Definition of Intuition: a phenomenon of the mind that describes the ability to acquire knowledge without active cognitive inference, or the use of reason. The processes by which intuition occurs are typically unknown to the thinker, as opposed to the view of rational thinking.
Intution and Knowledge acquisition per Immanuel Kant: all knowledge is knowledge in pure forms of intuition. Intuition is not Empirical, (knowledge cannot be gleaned from sensual experience or experiment alone) but only through an immediate consciously aware objective understanding of the nature of something.
John Locke, David Hume and other mechanical Materialists, believed that the object (material reality, nature) was reality in itself, as we humans are but a passive receptacle acquiring our knowledge without any internal subjectivity.
Baruch Spinoza, Georg Hegel, Arthur Schopenhauer and other Idealists, believed that only through the human mind of the subject knowledge could be gleaned, either passively or actively.
Kant, wanting to clarify the two ideas of knowledge acquisition, and asked the questions; what we can know, and how we can know it. (Epistemology: the theory of knowledge or cognition, and its acquisition)
So the Materialists, put their faith of knowledge acquisition into the empirical or sensual experiential corner, believing we derive all of our knowledge from observing the real world.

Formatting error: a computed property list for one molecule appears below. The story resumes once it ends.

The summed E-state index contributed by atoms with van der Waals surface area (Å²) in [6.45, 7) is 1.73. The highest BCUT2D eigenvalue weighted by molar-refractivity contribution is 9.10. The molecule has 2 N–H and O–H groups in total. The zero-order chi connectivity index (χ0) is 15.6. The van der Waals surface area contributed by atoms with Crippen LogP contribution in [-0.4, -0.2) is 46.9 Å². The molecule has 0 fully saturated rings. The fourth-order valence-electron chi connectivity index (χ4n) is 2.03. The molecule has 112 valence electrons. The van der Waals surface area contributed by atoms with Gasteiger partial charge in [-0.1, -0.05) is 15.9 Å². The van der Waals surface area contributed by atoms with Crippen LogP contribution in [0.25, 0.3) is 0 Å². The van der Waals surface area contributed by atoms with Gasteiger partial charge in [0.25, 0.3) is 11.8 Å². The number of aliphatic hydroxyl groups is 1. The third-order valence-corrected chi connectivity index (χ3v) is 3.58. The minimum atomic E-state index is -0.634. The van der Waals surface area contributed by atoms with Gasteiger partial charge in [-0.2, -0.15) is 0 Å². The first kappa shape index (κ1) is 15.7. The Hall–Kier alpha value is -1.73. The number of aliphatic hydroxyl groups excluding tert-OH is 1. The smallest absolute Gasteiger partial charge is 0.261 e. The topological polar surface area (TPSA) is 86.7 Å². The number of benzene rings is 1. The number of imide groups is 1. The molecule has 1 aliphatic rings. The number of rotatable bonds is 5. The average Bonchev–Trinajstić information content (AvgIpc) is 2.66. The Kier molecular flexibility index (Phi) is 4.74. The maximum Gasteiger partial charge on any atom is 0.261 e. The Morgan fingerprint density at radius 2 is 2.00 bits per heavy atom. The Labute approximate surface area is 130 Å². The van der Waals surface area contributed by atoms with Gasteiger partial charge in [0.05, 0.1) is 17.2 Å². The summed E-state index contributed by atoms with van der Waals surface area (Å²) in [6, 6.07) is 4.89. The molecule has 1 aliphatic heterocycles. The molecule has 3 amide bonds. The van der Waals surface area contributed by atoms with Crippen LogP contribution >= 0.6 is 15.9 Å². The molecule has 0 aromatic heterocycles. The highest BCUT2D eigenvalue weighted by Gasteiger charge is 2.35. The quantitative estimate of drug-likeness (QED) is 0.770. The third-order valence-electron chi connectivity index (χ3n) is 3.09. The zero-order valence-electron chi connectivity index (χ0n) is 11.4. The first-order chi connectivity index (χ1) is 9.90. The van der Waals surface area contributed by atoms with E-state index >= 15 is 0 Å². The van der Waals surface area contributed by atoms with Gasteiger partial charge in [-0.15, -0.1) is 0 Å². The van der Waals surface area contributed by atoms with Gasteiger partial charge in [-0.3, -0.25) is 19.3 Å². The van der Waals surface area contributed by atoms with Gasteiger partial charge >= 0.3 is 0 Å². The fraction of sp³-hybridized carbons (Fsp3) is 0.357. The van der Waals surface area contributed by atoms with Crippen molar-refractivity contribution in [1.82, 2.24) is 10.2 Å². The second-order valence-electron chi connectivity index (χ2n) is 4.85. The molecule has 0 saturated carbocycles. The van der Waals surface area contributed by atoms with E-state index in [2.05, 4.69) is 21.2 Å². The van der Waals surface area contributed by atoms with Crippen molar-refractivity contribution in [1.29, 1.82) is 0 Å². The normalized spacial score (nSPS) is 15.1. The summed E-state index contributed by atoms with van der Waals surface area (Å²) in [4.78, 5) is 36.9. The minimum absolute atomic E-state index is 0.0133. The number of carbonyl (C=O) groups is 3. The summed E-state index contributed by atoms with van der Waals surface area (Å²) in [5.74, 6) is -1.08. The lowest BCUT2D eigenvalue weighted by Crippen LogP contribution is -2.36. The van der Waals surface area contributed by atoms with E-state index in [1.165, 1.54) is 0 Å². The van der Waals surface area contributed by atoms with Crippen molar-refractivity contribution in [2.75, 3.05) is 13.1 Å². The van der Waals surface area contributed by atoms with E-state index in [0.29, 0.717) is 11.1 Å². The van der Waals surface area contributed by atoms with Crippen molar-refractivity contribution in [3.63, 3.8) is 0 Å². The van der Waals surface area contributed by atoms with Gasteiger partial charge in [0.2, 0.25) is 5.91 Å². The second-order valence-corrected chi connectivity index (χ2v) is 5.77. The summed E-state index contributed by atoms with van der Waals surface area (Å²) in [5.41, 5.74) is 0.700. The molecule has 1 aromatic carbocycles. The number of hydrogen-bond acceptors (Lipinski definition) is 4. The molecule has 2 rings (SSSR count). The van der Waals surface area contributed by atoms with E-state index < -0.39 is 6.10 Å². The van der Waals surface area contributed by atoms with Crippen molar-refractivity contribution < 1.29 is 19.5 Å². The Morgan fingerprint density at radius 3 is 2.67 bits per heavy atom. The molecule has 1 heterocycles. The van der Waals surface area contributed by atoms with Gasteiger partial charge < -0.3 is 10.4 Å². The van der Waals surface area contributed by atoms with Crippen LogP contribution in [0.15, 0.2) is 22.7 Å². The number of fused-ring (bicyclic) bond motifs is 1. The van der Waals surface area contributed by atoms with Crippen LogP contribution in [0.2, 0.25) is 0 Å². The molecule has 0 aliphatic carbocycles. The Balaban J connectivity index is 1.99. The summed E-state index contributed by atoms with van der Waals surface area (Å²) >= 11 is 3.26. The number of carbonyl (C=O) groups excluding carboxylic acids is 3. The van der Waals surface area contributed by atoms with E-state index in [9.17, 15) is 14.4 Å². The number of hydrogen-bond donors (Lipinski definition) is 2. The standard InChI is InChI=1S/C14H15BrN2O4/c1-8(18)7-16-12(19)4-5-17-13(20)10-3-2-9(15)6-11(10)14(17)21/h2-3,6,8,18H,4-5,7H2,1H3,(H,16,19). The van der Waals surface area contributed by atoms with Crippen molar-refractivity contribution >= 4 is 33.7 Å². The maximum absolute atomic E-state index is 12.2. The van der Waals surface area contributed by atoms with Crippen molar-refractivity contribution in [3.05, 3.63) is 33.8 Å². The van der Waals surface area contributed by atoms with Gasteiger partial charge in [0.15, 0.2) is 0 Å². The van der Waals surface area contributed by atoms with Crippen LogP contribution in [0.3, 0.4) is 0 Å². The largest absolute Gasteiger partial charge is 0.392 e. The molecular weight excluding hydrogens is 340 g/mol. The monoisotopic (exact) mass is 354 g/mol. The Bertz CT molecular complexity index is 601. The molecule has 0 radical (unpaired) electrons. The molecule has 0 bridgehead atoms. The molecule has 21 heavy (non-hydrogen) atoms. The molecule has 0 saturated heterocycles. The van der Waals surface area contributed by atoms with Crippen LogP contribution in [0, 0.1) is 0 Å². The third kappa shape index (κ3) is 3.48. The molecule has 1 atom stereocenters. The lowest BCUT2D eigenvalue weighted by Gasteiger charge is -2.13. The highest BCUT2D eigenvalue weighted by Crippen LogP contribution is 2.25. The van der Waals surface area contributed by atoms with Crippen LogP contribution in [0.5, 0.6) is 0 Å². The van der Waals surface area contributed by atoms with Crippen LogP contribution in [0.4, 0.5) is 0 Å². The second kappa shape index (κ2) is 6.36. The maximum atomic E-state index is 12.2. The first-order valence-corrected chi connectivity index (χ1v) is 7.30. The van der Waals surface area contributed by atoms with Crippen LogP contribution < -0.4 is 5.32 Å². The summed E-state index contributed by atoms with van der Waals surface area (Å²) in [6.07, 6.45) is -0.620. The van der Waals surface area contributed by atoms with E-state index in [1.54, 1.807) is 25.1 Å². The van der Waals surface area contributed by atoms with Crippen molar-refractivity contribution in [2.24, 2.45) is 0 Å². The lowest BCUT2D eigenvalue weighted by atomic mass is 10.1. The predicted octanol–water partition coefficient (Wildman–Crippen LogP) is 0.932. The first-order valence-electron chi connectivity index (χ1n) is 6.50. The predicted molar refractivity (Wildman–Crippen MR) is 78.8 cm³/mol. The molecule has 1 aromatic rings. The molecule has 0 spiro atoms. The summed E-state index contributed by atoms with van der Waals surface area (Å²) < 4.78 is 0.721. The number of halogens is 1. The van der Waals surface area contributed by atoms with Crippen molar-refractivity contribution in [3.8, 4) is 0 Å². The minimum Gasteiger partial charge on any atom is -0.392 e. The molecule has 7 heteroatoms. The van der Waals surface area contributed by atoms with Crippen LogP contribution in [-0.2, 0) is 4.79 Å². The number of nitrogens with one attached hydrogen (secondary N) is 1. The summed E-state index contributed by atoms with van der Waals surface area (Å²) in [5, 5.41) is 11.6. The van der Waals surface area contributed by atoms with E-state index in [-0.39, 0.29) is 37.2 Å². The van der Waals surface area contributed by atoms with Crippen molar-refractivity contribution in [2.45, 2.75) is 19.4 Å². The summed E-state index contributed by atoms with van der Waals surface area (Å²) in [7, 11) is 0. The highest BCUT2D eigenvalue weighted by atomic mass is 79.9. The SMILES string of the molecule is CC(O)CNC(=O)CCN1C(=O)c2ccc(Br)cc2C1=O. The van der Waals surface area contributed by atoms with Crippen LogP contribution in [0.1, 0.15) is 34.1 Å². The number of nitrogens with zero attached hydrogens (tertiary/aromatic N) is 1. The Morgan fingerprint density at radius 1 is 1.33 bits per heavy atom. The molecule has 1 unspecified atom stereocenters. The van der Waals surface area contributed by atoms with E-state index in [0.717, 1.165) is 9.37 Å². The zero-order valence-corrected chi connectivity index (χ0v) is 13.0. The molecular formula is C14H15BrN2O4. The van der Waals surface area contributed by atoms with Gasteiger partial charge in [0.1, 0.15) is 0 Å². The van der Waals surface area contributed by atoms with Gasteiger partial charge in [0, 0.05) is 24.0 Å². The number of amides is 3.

From an early age, we see things, we listen, we touch, and so on. Gradually, we build up a picture of the world in which we live. This kind of knowledge is the knowledge of sense-perception. For empiricists like Locke, there is no other kind.
In getting to know the world, the mind is not merely an empty vessel, which can be filled with any content. The act of cognition is not passive, but active. We do not simply make a list of the things we see, but consciously select, order and interpret them. For this, the mind has its own method and rules. There are forms of thought which we apply, consciously or unconsciously, when we attempt to understand the information provided by our senses (“sense data”).
Cognition can be either active or passive, aware or unaware, depending on the individual and their state of mind in any particular moment. Cognition is mediated by ones fundamental beliefs, or overall worldview.
Egoism, fueled by fear, is the act of becoming unaware and seeking to actively block and automate ones interpretation of experience to fit into an increasingly rigid, and apparently safe and secure framework so as to minimize the rate of change and the discordant feelings associated with acquiring any contrary knowledge.
Through the adoption or by unawarely assuming of rules from the external and the subsequent formation of internal unconscious brain looping circuits, we can ironically forgo consciously active cognition in an attempt to conserve psychic energy required for survival and coping strategies, when in a hostile environment, such as our own overly marketed, materialistic, legalistic, competitive, loveless conformed culture.
Kant argues that there are two kinds of knowledge:
1. Most knowledge is derived from sensory experience.
2. Part of our knowledge is a priori (exists prior to experience, from the beginning), and is not derived from experience.
In Kant’s opinion, we can only know what is given to us through our sensual experiences.